Words, numbers, texts: Thomas Locher's work revolves around language and communication. Born in 1956, in Mundekingen, Germany and now living in Berlin, Thomas Locher is an agent of Concept Art. He combines the critical-analytical software of the 60s and 70s of the twentieth century with topical questions. He unravels impregnated networks of relationship through the schematic, dry juxtaposition of and facts, commentary and image. With his text pictures Locher makes visible the structures which underlie systems. Artworks by Thomas Locher are always a staging of thought processes, offering hyperlinks to the philosopher Ludwig Wittgenstein and his picture theory of language or to the linguistic examinations of the highly theoretical artist, Joseph Kosuth. Added to this is an extremely incisive sociological interest, because when Thomas Locher studies a system, he also examines its political implications and the effects in practice on social life and people's behaviour.
For the exhibition series Arbeitswelten (Worlds of Work) at the Arbeiterkammer, (Chamber of Labour) Vienna, the artist chose the series "Politics of Communication", created in 2000, for which he was awarded the famed IBM Kunstpreis für Neue Medien (New Media Art Prize) in 2003. The work, which Locher has now adapted for poster format, consists of 10 monochrome painted steel and aluminium sheets for the wall. Various-sized photographs and text fields on magnetic foil are attached to their surfaces in a strict stereometric grid layout. The pictures show anonymous offices and conference rooms and sometimes zoom in on details of mass-produced standardised furnishings. Locher took the pictures from design brochures and sales catalogues from various years. It is surprising how little interior aesthetics change and how much the paralysing uniformity says about hierarchies and power structures. Open-plan offices, for example, with their claim to openness and democracy, in reality simply mean supervision and control. Office size and refinements of furnishing reflect the rank and prestige of the employee.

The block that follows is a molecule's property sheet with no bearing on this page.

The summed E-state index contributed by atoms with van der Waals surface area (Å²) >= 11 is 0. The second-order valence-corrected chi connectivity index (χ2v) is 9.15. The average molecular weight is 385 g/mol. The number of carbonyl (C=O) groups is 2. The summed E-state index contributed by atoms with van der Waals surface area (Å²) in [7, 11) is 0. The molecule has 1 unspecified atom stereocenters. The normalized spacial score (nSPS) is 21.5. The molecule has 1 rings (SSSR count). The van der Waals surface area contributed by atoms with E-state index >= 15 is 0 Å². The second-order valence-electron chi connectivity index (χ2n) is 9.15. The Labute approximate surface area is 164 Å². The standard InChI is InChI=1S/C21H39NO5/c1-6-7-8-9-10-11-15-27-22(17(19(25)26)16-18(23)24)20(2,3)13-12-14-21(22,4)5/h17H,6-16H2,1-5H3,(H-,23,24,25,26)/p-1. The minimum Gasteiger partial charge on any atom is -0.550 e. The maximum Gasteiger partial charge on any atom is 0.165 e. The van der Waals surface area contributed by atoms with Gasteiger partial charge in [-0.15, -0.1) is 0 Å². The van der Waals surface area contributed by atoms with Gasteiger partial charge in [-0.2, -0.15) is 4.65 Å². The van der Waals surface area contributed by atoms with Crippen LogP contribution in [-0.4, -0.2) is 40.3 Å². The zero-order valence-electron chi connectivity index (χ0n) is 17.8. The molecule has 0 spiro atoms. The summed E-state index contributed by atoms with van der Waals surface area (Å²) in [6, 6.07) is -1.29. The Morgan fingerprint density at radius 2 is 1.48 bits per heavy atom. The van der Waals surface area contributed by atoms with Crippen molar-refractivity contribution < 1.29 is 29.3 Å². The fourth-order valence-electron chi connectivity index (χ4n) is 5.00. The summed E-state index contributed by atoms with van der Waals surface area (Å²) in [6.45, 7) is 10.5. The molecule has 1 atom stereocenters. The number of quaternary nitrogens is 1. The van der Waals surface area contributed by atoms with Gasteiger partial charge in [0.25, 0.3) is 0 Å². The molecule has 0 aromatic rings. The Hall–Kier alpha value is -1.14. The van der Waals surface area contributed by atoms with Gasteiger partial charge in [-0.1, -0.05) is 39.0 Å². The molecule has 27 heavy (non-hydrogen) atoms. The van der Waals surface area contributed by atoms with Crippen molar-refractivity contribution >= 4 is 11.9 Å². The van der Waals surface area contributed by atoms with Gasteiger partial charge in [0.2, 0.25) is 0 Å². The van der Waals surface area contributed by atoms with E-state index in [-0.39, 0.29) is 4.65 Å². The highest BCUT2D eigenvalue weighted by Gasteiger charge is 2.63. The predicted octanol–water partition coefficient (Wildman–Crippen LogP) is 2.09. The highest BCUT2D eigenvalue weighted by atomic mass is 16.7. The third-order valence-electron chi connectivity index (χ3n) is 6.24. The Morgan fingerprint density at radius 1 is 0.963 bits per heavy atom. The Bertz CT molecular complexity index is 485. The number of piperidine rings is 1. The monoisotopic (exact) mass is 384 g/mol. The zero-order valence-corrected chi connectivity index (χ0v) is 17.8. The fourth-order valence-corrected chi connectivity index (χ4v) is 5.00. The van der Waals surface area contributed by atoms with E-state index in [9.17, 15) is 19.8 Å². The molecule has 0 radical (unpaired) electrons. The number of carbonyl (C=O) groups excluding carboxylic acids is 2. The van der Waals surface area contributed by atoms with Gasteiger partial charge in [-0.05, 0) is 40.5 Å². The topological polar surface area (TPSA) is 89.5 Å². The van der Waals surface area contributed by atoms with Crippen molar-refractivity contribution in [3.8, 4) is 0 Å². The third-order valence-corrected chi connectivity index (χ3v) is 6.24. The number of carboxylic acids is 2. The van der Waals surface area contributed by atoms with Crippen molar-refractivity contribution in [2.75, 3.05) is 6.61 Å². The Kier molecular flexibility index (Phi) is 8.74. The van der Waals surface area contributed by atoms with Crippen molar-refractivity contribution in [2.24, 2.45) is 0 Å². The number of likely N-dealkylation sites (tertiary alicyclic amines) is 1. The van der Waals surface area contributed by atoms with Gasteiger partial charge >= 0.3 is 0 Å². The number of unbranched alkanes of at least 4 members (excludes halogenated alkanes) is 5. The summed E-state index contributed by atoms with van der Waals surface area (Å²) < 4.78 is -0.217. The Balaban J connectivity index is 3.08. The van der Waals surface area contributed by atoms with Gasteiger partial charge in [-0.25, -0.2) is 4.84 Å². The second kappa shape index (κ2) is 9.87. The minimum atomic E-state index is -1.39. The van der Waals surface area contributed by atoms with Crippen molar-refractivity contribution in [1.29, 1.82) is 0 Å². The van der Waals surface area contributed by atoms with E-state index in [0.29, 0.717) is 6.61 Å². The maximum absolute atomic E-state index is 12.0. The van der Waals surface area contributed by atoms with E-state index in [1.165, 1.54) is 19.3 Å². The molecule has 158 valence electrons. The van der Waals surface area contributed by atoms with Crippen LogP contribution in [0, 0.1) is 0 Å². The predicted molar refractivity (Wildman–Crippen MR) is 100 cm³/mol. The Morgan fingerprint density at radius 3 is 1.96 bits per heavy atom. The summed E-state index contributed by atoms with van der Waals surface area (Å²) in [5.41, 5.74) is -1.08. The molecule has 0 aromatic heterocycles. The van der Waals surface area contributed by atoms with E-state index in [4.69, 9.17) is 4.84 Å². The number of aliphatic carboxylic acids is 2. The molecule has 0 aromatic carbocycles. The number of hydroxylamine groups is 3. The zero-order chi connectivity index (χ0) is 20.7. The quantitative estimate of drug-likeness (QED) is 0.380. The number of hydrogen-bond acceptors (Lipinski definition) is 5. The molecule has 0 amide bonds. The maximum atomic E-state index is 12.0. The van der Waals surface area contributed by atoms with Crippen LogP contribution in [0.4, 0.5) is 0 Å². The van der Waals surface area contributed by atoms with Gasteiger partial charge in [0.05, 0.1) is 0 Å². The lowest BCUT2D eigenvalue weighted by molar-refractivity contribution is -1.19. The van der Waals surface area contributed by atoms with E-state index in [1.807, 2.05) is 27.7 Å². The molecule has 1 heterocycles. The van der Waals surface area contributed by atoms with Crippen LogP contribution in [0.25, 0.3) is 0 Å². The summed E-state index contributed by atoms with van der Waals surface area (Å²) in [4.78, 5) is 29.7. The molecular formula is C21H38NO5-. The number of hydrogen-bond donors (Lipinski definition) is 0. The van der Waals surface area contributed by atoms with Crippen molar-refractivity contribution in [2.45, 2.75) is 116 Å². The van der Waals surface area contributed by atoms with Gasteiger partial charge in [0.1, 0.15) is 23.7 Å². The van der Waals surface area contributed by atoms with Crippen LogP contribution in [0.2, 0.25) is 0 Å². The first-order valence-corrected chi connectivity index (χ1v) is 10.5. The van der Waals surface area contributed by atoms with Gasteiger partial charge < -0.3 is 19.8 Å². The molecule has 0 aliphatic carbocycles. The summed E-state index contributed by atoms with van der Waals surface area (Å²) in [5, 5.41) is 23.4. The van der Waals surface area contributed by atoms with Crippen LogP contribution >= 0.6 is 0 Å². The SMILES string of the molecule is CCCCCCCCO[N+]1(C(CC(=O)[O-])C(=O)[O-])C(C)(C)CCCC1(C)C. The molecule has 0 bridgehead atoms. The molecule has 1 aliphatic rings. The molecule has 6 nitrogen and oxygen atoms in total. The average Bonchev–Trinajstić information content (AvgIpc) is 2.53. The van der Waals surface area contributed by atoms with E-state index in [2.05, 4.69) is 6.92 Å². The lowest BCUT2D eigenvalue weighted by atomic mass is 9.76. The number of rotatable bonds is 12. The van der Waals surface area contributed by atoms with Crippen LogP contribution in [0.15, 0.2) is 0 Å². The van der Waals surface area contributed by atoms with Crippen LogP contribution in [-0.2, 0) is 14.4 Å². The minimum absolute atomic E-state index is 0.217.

Locher couples the pictures with text fields, combines picture and Unemotional, general, even banal texts comment on the hierarchical structures of office communication, their systems and components. "Es gibt keine Nachricht" (There is no message) can be read, or "das wichtigste an der Nachricht ist ihre Übermittlung" (the most important thing about a message is its sending) or "eine Nachricht kommt selten allein" (a message seldom comes alone). When Locher describes elements of communication and calls them by their names, he makes language his material. He does this with the scientific pertinacity of a botanist examining the systematics of a plant. He is more concerned with the grammar of things, the generally applicable or the underlying law than the individually designed, subjective object. Thomas Locher thereby throws overboard the concept of art as pure aesthetics. He follows a methodical procedure according to a logical system governed by laws. The result of his concentrated reflection on communication and the ways in which it works invites us, as viewers, to add a few arguments, to fill the empty stages of everyday working life with people and with spoken language and to put communication into practice in the fitness landscapes of the so-called information society.